An old time railroad engineer
The Spirit of Tehachapi
June 9, 2018
I knew one of the steam locomotive engineers whose usual run brought him from Bakersfield up and over the Loop, through the Tehachapis and down to the desert area. They called him "Olie" (O-lee) but his official name was Hubert Porter Oldham. He worked for the Southern Pacific Railroad out of Bakersfield as an engineer for 44 years; from 1904 until 1948. The term "hoghead" was given to the steam locomotive engineers of that time and was sort of a status symbol as were the pinstripe overalls and hat. Olie, a tall, lean man, had a voice that could be heard clearly for an easy half-block as he had learned to pitch it so his fireman could hear him over the roar of the steam engine he was operating. Somehow, though, the voice had a beautiful resonance that was pleasing to the ear in spite of the volume. His wife, Ethel, said the family had no secrets from the neighbors for they could hear everything he said.
The seasoned old engineer knew exactly how to handle the occasional wheel slipping on the Tehachapi grade by the use of sand applied to the tracks. When I used to ride the train home from Bakersfield I would sometimes hear a funny, rapid "chuffing" sound. I never knew what it was until one day I asked and was told it was the wheels slipping on the tracks and the sand being applied. (Wow, I had to ask!) In the days before two-way radios, cell phones and computers, the engineers had a code system of whistles to signal to the trainmen on board. The conductor, who handled all of the paperwork back in the caboose, relied greatly on these whistle signals. Olie's methodical and exact handling of his Mallet (pronounced Malley) steam engine kept him accident free his entire career.
A stop was needed at Woodford (Keene) and again at Tehachapi for water and oil for the steam engine. This allowed Oldham and his fireman time to step across the street to Squires Café (now, Kelcy's Cafe location) for a cup of coffee. In the mid-1940s, I often worked the early shift at the telephone office and stopped by the restaurant about 6 a.m. for my morning coffee. I could hear Mr. Oldham's basso profundo-like voice even before entering the building. His granddaughter, Anna Phillips Toy, and I, were friends so he would recognize me and we would exchange a few words.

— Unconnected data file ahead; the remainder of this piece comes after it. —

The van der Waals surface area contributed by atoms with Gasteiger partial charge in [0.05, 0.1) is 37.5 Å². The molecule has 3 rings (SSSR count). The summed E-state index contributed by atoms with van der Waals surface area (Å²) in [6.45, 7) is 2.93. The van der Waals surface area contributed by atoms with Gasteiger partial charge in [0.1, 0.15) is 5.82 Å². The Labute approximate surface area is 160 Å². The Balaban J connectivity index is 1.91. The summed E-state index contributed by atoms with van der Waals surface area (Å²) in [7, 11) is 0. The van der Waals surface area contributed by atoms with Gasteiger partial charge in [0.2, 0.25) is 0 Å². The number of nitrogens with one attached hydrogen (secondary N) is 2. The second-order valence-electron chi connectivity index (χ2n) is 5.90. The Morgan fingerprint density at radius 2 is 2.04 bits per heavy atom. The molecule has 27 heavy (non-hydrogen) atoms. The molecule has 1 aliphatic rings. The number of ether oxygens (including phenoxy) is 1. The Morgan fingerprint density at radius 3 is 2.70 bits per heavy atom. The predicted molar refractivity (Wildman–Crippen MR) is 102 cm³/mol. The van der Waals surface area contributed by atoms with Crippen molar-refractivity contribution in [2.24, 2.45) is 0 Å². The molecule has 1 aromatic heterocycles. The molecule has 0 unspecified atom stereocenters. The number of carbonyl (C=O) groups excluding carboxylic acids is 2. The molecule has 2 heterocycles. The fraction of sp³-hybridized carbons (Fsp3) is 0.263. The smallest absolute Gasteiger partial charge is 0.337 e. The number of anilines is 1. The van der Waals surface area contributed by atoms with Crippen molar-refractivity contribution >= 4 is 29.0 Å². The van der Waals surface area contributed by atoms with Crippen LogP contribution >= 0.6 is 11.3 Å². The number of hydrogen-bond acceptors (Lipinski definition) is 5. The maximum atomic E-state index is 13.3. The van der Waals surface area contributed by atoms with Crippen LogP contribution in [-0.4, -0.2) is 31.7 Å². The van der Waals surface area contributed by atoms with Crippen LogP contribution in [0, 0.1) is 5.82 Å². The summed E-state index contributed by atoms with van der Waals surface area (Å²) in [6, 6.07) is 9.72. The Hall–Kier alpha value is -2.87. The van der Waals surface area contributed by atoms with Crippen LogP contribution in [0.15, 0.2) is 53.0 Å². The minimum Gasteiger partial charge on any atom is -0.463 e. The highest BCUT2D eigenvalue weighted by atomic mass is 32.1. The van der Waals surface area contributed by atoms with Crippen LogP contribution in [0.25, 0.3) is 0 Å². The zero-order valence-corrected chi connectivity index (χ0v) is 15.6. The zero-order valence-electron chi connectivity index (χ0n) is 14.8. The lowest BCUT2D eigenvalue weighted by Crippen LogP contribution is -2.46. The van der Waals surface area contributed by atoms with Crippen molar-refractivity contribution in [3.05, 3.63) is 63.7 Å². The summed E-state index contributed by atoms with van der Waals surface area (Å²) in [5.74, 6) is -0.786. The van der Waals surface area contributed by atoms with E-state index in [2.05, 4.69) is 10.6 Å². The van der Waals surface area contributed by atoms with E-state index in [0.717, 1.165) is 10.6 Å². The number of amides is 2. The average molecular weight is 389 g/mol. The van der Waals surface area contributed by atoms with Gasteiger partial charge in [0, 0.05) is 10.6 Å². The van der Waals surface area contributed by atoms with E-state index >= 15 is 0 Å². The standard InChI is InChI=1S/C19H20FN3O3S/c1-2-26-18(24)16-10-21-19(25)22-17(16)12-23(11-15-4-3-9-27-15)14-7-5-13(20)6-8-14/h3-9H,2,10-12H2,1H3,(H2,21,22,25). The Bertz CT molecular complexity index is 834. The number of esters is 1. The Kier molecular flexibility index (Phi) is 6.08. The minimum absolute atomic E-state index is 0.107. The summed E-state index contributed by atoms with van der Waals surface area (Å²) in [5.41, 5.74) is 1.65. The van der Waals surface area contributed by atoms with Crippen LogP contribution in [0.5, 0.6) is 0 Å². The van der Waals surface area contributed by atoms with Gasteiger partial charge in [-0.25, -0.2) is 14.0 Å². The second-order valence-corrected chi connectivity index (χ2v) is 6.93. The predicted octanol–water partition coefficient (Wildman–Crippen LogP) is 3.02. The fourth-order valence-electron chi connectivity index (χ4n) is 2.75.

There was an incident that occurred on a Friday the 13th that kept him leery of that day for the rest of his life. It seems that only once did he fail to personally read the orders for his run. That one time his fireman picked up the orders and read them to Olie, but in the process mis-read them. This error almost caused a bad accident and was averted only when Oldham realized something didn't seem quite right. After that he trusted only his own eyesight and reading ability.
One other life/death situation entered into Oldham's career when he was scheduled to take the Bakersfield-Fresno run, but called into the extra board for a substitute so he and Ethel could attend a family wedding. Later in the day, on that very run, a gasoline truck stalled on the crossing at Kingsburg and exploded after being struck by the train, tragically causing both the substitute engineer and fireman to be killed. His granddaughter said he felt guilty about the incident for the rest of his life for the engineer had been a young family man.
Mr. Oldham was born on Dec. 7, 1884 in Bowling Green, Kentucky where his parents had a large plantation. After attending Normal School (an old-fashioned word for college) he was diagnosed with a weakened lung condition and was advised by his doctors to seek a drier climate. This found him traveling to California. During this time, at the turn of the twentieth century, he met Ethel McCutcheon of Springville, California. She was a direct descendant of the McCutcheon's who were survivors of the Donner Party.
The couple hit it off grandly, so when Oldham had to return to his native Kentucky, Ethel wrote him a letter saying how lovely the warm California sunshine was and how she wished he was here to enjoy it. She was on her way to mail the letter when the stage rolled into Springville with Olie aboard. That day, however, there was no sunshine as it was pouring down rain.
His employment with the Southern Pacific Railroad began in Bakersfield in 1904 when he was just 20 and in April 1905 he and Ethel were wed and lived the rest of their married life in a charming frame house on Quincy Street.
Olie never learned to drive an automobile; unusual for that day and age. His one experience operating a car found him ending up in a cotton field. He decided the only thing he would operate was his Mallet engine. His wife drove him where he needed to go and he came along as a contented passenger. He was not a heavy drinker but upon arriving home from a run he would take a single drink of Old Crow whiskey to, "get the tunnel smoke out of his lungs."
Hubert Porter Oldham was, as were many old locomotive engineers, a legend in his own time and a nearly forgotten page in the annals of vintage trainmen.